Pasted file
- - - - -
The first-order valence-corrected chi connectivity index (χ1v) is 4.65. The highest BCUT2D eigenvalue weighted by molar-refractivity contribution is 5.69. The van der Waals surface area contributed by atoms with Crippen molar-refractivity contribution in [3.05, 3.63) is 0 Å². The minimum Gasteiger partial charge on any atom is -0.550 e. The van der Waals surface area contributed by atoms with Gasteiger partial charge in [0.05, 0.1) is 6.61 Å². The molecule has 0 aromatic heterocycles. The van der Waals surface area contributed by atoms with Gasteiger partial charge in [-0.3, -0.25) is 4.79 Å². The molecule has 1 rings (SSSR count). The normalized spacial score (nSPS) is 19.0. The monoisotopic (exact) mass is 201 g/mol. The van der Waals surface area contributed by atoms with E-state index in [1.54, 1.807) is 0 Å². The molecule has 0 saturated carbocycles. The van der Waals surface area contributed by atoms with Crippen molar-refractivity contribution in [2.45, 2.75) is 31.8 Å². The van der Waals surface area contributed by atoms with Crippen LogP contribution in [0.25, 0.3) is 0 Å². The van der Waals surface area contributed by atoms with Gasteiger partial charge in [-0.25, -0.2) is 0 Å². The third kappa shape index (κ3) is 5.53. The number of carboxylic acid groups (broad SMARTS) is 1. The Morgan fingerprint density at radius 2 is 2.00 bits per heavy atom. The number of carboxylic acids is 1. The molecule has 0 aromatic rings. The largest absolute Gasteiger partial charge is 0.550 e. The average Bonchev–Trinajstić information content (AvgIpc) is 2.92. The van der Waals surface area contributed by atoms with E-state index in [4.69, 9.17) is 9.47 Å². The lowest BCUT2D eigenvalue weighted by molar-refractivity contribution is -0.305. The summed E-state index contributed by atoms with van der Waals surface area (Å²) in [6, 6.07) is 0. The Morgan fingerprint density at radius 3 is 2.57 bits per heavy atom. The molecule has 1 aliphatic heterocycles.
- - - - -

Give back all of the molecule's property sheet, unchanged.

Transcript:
The first-order valence-corrected chi connectivity index (χ1v) is 4.65. The highest BCUT2D eigenvalue weighted by molar-refractivity contribution is 5.69. The van der Waals surface area contributed by atoms with Crippen molar-refractivity contribution in [3.05, 3.63) is 0 Å². The minimum Gasteiger partial charge on any atom is -0.550 e. The van der Waals surface area contributed by atoms with Gasteiger partial charge in [0.05, 0.1) is 6.61 Å². The molecule has 0 aromatic heterocycles. The van der Waals surface area contributed by atoms with Gasteiger partial charge in [-0.3, -0.25) is 4.79 Å². The molecule has 1 rings (SSSR count). The normalized spacial score (nSPS) is 19.0. The monoisotopic (exact) mass is 201 g/mol. The van der Waals surface area contributed by atoms with E-state index in [1.54, 1.807) is 0 Å². The molecule has 0 saturated carbocycles. The van der Waals surface area contributed by atoms with Crippen molar-refractivity contribution in [2.45, 2.75) is 31.8 Å². The van der Waals surface area contributed by atoms with Crippen LogP contribution in [0.25, 0.3) is 0 Å². The van der Waals surface area contributed by atoms with Gasteiger partial charge in [-0.25, -0.2) is 0 Å². The third kappa shape index (κ3) is 5.53. The number of carboxylic acid groups (broad SMARTS) is 1. The Morgan fingerprint density at radius 2 is 2.00 bits per heavy atom. The number of carboxylic acids is 1. The molecule has 0 aromatic rings. The largest absolute Gasteiger partial charge is 0.550 e. The average Bonchev–Trinajstić information content (AvgIpc) is 2.92. The van der Waals surface area contributed by atoms with E-state index in [4.69, 9.17) is 9.47 Å². The lowest BCUT2D eigenvalue weighted by molar-refractivity contribution is -0.305. The summed E-state index contributed by atoms with van der Waals surface area (Å²) in [6, 6.07) is 0. The Morgan fingerprint density at radius 3 is 2.57 bits per heavy atom. The molecule has 1 aliphatic heterocycles.